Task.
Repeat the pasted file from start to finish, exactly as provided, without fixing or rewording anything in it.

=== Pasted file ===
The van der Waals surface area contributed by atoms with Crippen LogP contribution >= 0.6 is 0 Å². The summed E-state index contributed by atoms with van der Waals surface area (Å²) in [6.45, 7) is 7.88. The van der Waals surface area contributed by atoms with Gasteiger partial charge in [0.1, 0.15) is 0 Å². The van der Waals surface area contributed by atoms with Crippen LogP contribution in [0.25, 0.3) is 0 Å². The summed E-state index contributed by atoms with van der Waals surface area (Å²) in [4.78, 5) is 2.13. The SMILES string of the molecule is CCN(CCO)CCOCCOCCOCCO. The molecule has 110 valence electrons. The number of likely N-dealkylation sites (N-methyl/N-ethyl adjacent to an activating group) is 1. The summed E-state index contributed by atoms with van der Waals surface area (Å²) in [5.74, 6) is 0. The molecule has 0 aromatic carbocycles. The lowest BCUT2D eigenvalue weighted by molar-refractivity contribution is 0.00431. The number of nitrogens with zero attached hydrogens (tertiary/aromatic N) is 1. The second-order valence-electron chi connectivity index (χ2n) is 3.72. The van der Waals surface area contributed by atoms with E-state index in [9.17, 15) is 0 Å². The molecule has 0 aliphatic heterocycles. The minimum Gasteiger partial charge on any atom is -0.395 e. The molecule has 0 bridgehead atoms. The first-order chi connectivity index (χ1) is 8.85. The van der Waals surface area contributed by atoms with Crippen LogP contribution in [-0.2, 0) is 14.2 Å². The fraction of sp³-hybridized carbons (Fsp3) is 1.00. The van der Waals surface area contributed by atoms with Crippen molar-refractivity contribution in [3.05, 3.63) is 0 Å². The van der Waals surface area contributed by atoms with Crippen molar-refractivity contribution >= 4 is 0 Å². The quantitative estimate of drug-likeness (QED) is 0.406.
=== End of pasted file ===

The van der Waals surface area contributed by atoms with Crippen LogP contribution >= 0.6 is 0 Å². The summed E-state index contributed by atoms with van der Waals surface area (Å²) in [6.45, 7) is 7.88. The van der Waals surface area contributed by atoms with Gasteiger partial charge in [0.1, 0.15) is 0 Å². The van der Waals surface area contributed by atoms with Crippen LogP contribution in [0.25, 0.3) is 0 Å². The summed E-state index contributed by atoms with van der Waals surface area (Å²) in [4.78, 5) is 2.13. The SMILES string of the molecule is CCN(CCO)CCOCCOCCOCCO. The molecule has 110 valence electrons. The number of likely N-dealkylation sites (N-methyl/N-ethyl adjacent to an activating group) is 1. The summed E-state index contributed by atoms with van der Waals surface area (Å²) in [5.74, 6) is 0. The molecule has 0 aromatic carbocycles. The lowest BCUT2D eigenvalue weighted by molar-refractivity contribution is 0.00431. The number of nitrogens with zero attached hydrogens (tertiary/aromatic N) is 1. The second-order valence-electron chi connectivity index (χ2n) is 3.72. The van der Waals surface area contributed by atoms with E-state index in [9.17, 15) is 0 Å². The molecule has 0 aliphatic heterocycles. The minimum Gasteiger partial charge on any atom is -0.395 e. The molecule has 0 bridgehead atoms. The first-order chi connectivity index (χ1) is 8.85. The van der Waals surface area contributed by atoms with Crippen LogP contribution in [-0.2, 0) is 14.2 Å². The fraction of sp³-hybridized carbons (Fsp3) is 1.00. The van der Waals surface area contributed by atoms with Crippen molar-refractivity contribution in [3.05, 3.63) is 0 Å². The van der Waals surface area contributed by atoms with Crippen molar-refractivity contribution >= 4 is 0 Å². The quantitative estimate of drug-likeness (QED) is 0.406.